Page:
Comparing Stinger to Impala

With Hadoop 2.0 and the new additions of Stinger and Impala I did a (not representive) test of the performance on a Virtual Box running on my desktop computer. It was using the following setup:

  • 4 GB RAM
  • Intel Core i5 2500 3.3 GHz

The datasets were the following:

  1. Dataset 1: 71.386.291 rows and 5 columns
  2. Dataset 2: 132.430.086 rows and 4 columns
  3. Dataset 3: partitioned data of 2.153.924 rows and 32 columns
  4. Dataset 4: unpartitioned data of 2.153.924 rows and 32 columns

The results were the following:

QueryHive (0.10.0)ImpalaStinger (Hive 0.12.0)
Join tables167.61 sec31.46 sec122.58 sec
Partitioned tables Dataset 342.45 sec0.29 sec20.97 sec
Unpartitioned tables Dataset 447.92 sec1.20 sec36.46 sec
Grouped Select Dataset 1533.83 sec81.11 sec444.634 sec
Grouped Select Dataset 2323.56 sec49.72 sec313.98 sec
Count Dataset 1252.56 sec66.48 sec243.91 sec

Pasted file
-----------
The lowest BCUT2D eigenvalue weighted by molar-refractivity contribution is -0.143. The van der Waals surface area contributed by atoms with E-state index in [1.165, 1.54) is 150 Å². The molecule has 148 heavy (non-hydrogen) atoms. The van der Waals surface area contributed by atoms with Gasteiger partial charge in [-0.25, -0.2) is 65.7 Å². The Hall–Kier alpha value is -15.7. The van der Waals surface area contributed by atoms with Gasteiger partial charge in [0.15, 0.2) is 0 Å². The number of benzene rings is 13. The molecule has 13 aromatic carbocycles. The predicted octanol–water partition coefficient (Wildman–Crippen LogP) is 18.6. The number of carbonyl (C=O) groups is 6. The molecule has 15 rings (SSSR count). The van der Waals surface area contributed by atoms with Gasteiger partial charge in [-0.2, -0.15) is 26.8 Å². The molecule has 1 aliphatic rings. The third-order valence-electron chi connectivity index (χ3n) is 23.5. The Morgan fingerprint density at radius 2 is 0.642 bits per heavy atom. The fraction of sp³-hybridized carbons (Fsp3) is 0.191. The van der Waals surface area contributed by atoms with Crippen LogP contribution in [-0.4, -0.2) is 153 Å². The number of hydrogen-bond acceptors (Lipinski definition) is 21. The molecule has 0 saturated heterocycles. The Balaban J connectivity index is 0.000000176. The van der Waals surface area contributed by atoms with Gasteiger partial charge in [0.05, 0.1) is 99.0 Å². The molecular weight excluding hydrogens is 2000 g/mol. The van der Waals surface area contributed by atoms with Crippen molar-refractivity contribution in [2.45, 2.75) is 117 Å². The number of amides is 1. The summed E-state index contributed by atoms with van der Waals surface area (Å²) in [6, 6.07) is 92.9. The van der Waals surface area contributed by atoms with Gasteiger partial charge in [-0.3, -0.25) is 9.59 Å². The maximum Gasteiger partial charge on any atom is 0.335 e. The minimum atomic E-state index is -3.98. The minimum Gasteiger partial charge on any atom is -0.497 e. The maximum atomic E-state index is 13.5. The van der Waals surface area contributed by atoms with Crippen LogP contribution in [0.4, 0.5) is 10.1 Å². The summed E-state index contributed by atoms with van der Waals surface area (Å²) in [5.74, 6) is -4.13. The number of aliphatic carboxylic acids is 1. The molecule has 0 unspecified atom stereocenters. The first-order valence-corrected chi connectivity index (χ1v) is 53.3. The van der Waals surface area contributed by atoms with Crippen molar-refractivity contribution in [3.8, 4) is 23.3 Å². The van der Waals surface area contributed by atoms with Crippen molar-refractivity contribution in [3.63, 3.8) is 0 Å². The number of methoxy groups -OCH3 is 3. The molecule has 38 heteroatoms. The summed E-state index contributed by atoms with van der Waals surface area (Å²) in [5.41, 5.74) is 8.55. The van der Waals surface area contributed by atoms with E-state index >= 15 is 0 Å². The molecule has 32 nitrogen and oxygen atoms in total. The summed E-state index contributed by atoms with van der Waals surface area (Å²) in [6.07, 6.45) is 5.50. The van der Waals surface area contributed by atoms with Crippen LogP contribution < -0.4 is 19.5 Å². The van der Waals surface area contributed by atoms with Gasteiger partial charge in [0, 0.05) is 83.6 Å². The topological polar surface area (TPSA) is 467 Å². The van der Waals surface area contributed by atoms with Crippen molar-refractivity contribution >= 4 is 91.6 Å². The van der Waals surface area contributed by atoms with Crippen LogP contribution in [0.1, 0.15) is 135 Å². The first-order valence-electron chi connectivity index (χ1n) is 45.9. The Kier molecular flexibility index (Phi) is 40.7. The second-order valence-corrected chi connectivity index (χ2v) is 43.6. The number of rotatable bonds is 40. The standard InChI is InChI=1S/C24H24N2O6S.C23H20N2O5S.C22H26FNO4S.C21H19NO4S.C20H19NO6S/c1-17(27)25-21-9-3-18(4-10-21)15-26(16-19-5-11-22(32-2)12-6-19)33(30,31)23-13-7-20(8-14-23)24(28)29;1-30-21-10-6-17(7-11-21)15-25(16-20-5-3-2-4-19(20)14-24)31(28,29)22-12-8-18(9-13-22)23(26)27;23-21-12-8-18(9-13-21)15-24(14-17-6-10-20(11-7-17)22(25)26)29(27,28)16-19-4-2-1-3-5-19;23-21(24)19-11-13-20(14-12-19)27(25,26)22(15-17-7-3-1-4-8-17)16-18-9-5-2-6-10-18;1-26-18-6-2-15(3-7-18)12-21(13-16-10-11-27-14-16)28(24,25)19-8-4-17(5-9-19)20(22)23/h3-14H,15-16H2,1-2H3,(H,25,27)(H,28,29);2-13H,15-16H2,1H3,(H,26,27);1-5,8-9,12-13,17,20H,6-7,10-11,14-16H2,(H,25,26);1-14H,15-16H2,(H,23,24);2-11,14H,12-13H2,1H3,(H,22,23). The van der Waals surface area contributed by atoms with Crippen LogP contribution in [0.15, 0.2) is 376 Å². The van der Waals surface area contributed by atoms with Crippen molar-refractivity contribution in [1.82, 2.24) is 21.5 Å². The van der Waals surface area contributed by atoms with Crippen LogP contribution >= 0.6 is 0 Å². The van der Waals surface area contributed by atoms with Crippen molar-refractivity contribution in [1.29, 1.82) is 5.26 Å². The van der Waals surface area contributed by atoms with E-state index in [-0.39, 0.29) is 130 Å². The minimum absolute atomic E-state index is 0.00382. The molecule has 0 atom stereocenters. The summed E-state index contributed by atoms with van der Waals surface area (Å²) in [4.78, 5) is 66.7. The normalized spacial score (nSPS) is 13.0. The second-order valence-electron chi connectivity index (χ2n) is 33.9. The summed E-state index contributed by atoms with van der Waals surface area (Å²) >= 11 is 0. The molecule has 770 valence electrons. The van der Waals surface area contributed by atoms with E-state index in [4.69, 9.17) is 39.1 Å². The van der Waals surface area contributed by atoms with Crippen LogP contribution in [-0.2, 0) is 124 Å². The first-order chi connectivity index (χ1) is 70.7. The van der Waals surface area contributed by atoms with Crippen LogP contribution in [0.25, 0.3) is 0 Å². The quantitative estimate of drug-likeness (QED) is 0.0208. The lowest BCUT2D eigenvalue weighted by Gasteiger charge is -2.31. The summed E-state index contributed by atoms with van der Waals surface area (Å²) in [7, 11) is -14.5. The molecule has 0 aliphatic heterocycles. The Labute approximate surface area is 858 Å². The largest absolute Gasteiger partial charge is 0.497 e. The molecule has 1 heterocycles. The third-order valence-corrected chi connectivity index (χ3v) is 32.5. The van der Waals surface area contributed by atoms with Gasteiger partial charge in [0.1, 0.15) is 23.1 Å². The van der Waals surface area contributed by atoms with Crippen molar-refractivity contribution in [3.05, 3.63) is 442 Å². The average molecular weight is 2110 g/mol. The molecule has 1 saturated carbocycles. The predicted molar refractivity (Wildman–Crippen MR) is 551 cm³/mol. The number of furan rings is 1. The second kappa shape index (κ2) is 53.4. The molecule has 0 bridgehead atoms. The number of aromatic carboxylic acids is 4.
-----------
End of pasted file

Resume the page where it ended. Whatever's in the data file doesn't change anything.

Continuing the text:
Count Dataset 2158.93 sec41.64 sec174.46 sec
Compare Impala vs. Stinger
Compare Impala vs. Stinger

This shows that Stinger provides a faster SQL interface on Hive, but since it is still using Map / Reduce when calculating data it is no match for Impala that doesn’t use Map / Reduce. So using Impala makes sense when you want to analyse data in Hadoop using SQL even on a small installation. This should give you easy and fast access to all data stored in your Hadoop cluster, that was before not possible.
Facebook’s Presto should achieve nearly the same results, since the underlying technique is similar. These latest additions and changes to the Hadoop framework really seem like a big boost in making this project more accessible for many people.

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